Personally, I'm not unduly bothered as my problem( small and insignificant) is removing a broken screw on an three insert milling cutter.

    For others, I was reading up George Thomas( Model Engineers Workshop Manual) and in addition to him using nitric acid he made up a trepanning tool in certain applications. What sort or how he made it was never written up. I understand the principle and have quite a lot of broken tungsten carbide drills which could be altered to form spade drills as I have quite a few assorted tool and cutter grinders- some with diamond and CBN wheels.

    Again, my daughter who is a consultant dentist/orthodontist probably throws away lots of suitable drills- and I have a Dremel type drill as well.

    However, I am cognisant of the fact that others have considerably less tooling than me- and I'm merely trying to add to the fund of helping

    But Thank you

    Norman
     
  13. Jan 9, 2019 #93

    Cogsy

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    You want it to be a saturated solution so heat the water and continue to stir in Alum until it won't dissolve any more. Then keep the solution simmering away as it does its job. As some of the water evaporates away, the Alum will begin to recrystallise, so you will need to keep the water topped up.
     
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  14. Jan 9, 2019 #94

    John Roberts

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    Many thanks Codsy.
     
  15. Jan 9, 2019 #95

    Dubi

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    Be careful the Boys in Blue do not visit you.
     
  16. Jan 9, 2019 #96

    OldRon

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    Does this discussion pertain to a thread cutting tap broken off in aluminum OR dissimilar metal and electrolysis?

    IF stubbed off thread tap then having worked in several aircraft manufacturing machine shops I have seen plenty of that in expensive parts and the majority of the parts were saved by a tap burner. For those that are not familiar with the process then it is very similar to Electrical Discharge Machining, albeit crude. If the part is transportable then it should not be difficult to find a shop with a tap burner. Those of you that are creative and have a TIG welder could build your own tap burner.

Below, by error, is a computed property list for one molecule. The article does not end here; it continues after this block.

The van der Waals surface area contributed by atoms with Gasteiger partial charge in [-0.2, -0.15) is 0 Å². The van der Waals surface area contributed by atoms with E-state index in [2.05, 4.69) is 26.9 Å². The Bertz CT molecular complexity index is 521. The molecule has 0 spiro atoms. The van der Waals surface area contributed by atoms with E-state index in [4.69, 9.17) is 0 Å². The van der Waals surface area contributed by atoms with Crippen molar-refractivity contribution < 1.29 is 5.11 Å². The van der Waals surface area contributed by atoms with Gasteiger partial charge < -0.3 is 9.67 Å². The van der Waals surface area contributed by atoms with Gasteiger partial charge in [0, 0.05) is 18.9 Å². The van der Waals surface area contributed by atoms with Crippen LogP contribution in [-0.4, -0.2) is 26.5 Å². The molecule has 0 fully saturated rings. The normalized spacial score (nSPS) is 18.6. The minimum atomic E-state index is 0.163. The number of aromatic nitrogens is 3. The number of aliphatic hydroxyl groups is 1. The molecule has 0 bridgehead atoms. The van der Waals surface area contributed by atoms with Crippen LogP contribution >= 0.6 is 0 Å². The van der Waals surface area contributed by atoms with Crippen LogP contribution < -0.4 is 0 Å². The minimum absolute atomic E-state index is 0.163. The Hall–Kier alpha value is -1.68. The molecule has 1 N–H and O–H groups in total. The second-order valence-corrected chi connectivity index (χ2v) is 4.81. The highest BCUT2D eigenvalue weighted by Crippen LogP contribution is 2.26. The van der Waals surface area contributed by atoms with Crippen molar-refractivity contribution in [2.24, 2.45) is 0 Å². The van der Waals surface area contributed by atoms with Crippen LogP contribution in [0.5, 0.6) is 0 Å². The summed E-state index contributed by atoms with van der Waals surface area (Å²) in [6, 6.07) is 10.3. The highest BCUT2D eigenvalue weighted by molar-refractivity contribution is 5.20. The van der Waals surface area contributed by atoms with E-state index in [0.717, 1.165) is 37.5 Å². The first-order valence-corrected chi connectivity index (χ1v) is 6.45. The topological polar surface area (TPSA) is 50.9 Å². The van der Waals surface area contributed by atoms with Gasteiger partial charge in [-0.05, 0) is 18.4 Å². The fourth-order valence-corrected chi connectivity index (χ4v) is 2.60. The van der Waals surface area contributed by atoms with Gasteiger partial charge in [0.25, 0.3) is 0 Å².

"An Ounce of Prevention is Worth a Pound of Cure".

    Switching from removing material to create a threads TO displacing material to form threads significantly reduces the risk of stubbing off thread cutting taps in work pieces and it improved the consistency of the thread classification. If you have CNC machinery that supports G02 and G03 with depth in the axis of rotation then from ΒΌ' and larger thread milling is your best friend. I build my own 2 flute single point thread cutters on my CNC milling machine using the Machinery's Handbook to get the correct profile for each thread series. If the hole to be threaded is blind and it's large enough then I mill the threads. I would much rather chase threads than chase a stubbed off thread cutting tap.

    I hope all ended well for the OP.
     
  17. Jan 11, 2019 #97

    metalmudler

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    Why would they? That was going back some time now, when I was a teen, not a middle aged man. That's why my previous post included acknowledgement of them/it being illegal. Thanks for any concern though.
    I do not recommend anyone make their own or even possess them/it today in OZ.
    Although new years eve, Sydney. There were still illegal fireworks arrests!

    Hi John, I used a saturated solution as cogsy described to remove a 2mm tap from a bronze cylinder flange (cant remember if it was carbon steel or hss). It was an open hole through the flange. I did it in a warm oven and kept the broken tap hole covered with the undissolved crystals in the solution whilest still submerged. It worked in a few days by loosening the tap pieces enough to pick them out with a pin.
     
  18. Jan 11, 2019 #98

    sedge

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    There is a watchmakers product called Vissin made by Bergeon that might be worth investigating, should be available from horology suppliers.
    Bergeon Vissin liquid was specifically designed to dissolve screws which have broken inside a watch plate, bridge or case. Item is set in a glass alcohol cup or appropriate container, cover with Vissin then heat. Bring to a slow boil, the liquid will eat away the broken screw and when a black substance exudes from the screw hole, you know the screw has been completely removed. Immediately rinse the piece under running water and clean with benzine. Use caution because the liquid can eat through more than just the broken screw you want to remove.
     
  19. Jan 11, 2019 #99

    mcostello

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    I called the maker of the Alum and they told Me it was Aluminum Ammonium or some such, so I had the wrong thing. Will get the right stuff and keep it on hand. This may explain the many complaints from people who cannot get it to work.